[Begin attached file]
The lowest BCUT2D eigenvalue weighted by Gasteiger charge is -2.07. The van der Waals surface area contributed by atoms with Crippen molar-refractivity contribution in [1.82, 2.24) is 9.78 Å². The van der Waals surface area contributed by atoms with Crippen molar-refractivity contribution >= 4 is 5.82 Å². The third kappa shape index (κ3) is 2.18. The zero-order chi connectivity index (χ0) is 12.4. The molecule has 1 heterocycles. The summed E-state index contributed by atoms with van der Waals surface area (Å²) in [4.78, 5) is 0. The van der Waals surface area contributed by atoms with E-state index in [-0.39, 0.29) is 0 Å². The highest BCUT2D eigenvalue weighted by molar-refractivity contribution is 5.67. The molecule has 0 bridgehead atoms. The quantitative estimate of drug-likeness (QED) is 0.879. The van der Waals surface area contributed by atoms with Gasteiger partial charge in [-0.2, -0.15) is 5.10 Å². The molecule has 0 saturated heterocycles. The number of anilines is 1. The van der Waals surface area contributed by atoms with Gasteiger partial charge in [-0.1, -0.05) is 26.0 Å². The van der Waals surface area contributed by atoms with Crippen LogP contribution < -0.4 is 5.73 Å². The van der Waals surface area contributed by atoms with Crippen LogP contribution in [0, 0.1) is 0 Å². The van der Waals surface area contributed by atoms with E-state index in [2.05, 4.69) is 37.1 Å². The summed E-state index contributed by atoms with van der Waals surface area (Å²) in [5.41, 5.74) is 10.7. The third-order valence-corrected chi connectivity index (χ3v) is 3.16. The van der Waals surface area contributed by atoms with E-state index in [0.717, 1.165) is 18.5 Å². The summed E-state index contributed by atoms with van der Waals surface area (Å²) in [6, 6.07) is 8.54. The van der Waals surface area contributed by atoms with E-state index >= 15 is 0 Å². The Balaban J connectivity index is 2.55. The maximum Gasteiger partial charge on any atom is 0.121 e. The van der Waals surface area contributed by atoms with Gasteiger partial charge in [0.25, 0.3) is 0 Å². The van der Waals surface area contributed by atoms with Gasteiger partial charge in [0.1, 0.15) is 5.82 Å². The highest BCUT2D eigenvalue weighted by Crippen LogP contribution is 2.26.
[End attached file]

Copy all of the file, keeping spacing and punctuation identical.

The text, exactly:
The lowest BCUT2D eigenvalue weighted by Gasteiger charge is -2.07. The van der Waals surface area contributed by atoms with Crippen molar-refractivity contribution in [1.82, 2.24) is 9.78 Å². The van der Waals surface area contributed by atoms with Crippen molar-refractivity contribution >= 4 is 5.82 Å². The third kappa shape index (κ3) is 2.18. The zero-order chi connectivity index (χ0) is 12.4. The molecule has 1 heterocycles. The summed E-state index contributed by atoms with van der Waals surface area (Å²) in [4.78, 5) is 0. The van der Waals surface area contributed by atoms with E-state index in [-0.39, 0.29) is 0 Å². The highest BCUT2D eigenvalue weighted by molar-refractivity contribution is 5.67. The molecule has 0 bridgehead atoms. The quantitative estimate of drug-likeness (QED) is 0.879. The van der Waals surface area contributed by atoms with Gasteiger partial charge in [-0.2, -0.15) is 5.10 Å². The molecule has 0 saturated heterocycles. The number of anilines is 1. The van der Waals surface area contributed by atoms with Gasteiger partial charge in [-0.1, -0.05) is 26.0 Å². The van der Waals surface area contributed by atoms with Crippen LogP contribution < -0.4 is 5.73 Å². The van der Waals surface area contributed by atoms with Crippen LogP contribution in [0, 0.1) is 0 Å². The van der Waals surface area contributed by atoms with E-state index in [2.05, 4.69) is 37.1 Å². The summed E-state index contributed by atoms with van der Waals surface area (Å²) in [5.41, 5.74) is 10.7. The third-order valence-corrected chi connectivity index (χ3v) is 3.16. The van der Waals surface area contributed by atoms with E-state index in [0.717, 1.165) is 18.5 Å². The summed E-state index contributed by atoms with van der Waals surface area (Å²) in [6, 6.07) is 8.54. The van der Waals surface area contributed by atoms with E-state index >= 15 is 0 Å². The Balaban J connectivity index is 2.55. The maximum Gasteiger partial charge on any atom is 0.121 e. The van der Waals surface area contributed by atoms with Gasteiger partial charge in [0.25, 0.3) is 0 Å². The van der Waals surface area contributed by atoms with Gasteiger partial charge in [0.1, 0.15) is 5.82 Å². The highest BCUT2D eigenvalue weighted by Crippen LogP contribution is 2.26.